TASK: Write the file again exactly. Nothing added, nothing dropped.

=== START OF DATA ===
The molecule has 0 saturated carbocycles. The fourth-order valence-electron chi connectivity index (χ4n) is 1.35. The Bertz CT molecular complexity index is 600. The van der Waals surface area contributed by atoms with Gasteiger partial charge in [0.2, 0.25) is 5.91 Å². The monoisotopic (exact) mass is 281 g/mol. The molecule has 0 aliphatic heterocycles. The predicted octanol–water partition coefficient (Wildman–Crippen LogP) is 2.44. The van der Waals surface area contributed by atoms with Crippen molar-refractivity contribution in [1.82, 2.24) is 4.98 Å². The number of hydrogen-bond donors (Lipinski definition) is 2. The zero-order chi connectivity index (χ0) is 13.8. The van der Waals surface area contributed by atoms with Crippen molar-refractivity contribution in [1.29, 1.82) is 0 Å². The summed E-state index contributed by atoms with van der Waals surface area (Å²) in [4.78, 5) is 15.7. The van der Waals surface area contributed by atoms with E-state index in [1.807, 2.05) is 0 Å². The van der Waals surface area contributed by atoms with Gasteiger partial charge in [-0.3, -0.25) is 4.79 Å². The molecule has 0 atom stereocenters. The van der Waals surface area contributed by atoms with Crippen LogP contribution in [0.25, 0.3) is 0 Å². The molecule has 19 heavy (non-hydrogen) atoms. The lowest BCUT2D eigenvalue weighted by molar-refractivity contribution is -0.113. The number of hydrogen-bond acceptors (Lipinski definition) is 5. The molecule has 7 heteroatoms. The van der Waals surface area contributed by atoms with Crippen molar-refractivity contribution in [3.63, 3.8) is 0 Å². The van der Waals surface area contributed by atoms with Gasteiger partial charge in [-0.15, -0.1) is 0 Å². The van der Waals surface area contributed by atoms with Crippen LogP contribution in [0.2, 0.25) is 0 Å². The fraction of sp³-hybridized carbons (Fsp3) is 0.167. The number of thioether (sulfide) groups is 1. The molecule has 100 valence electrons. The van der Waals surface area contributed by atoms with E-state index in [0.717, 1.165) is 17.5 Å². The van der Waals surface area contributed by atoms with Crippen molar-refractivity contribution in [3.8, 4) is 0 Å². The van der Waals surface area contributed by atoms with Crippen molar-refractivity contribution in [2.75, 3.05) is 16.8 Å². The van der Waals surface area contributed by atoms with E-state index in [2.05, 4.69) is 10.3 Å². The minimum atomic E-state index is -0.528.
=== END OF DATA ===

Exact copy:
The molecule has 0 saturated carbocycles. The fourth-order valence-electron chi connectivity index (χ4n) is 1.35. The Bertz CT molecular complexity index is 600. The van der Waals surface area contributed by atoms with Gasteiger partial charge in [0.2, 0.25) is 5.91 Å². The monoisotopic (exact) mass is 281 g/mol. The molecule has 0 aliphatic heterocycles. The predicted octanol–water partition coefficient (Wildman–Crippen LogP) is 2.44. The van der Waals surface area contributed by atoms with Crippen molar-refractivity contribution in [1.82, 2.24) is 4.98 Å². The number of hydrogen-bond donors (Lipinski definition) is 2. The zero-order chi connectivity index (χ0) is 13.8. The van der Waals surface area contributed by atoms with Crippen molar-refractivity contribution in [1.29, 1.82) is 0 Å². The summed E-state index contributed by atoms with van der Waals surface area (Å²) in [4.78, 5) is 15.7. The van der Waals surface area contributed by atoms with E-state index in [1.807, 2.05) is 0 Å². The van der Waals surface area contributed by atoms with Gasteiger partial charge in [-0.3, -0.25) is 4.79 Å². The molecule has 0 atom stereocenters. The van der Waals surface area contributed by atoms with Crippen LogP contribution in [0.25, 0.3) is 0 Å². The molecule has 19 heavy (non-hydrogen) atoms. The lowest BCUT2D eigenvalue weighted by molar-refractivity contribution is -0.113. The number of hydrogen-bond acceptors (Lipinski definition) is 5. The molecule has 7 heteroatoms. The van der Waals surface area contributed by atoms with Crippen molar-refractivity contribution in [3.63, 3.8) is 0 Å². The van der Waals surface area contributed by atoms with Gasteiger partial charge in [-0.15, -0.1) is 0 Å². The van der Waals surface area contributed by atoms with Crippen LogP contribution in [0.2, 0.25) is 0 Å². The fraction of sp³-hybridized carbons (Fsp3) is 0.167. The number of thioether (sulfide) groups is 1. The molecule has 100 valence electrons. The van der Waals surface area contributed by atoms with E-state index in [0.717, 1.165) is 17.5 Å². The van der Waals surface area contributed by atoms with Crippen molar-refractivity contribution in [3.8, 4) is 0 Å². The van der Waals surface area contributed by atoms with Crippen molar-refractivity contribution in [2.75, 3.05) is 16.8 Å². The van der Waals surface area contributed by atoms with E-state index in [2.05, 4.69) is 10.3 Å². The minimum atomic E-state index is -0.528.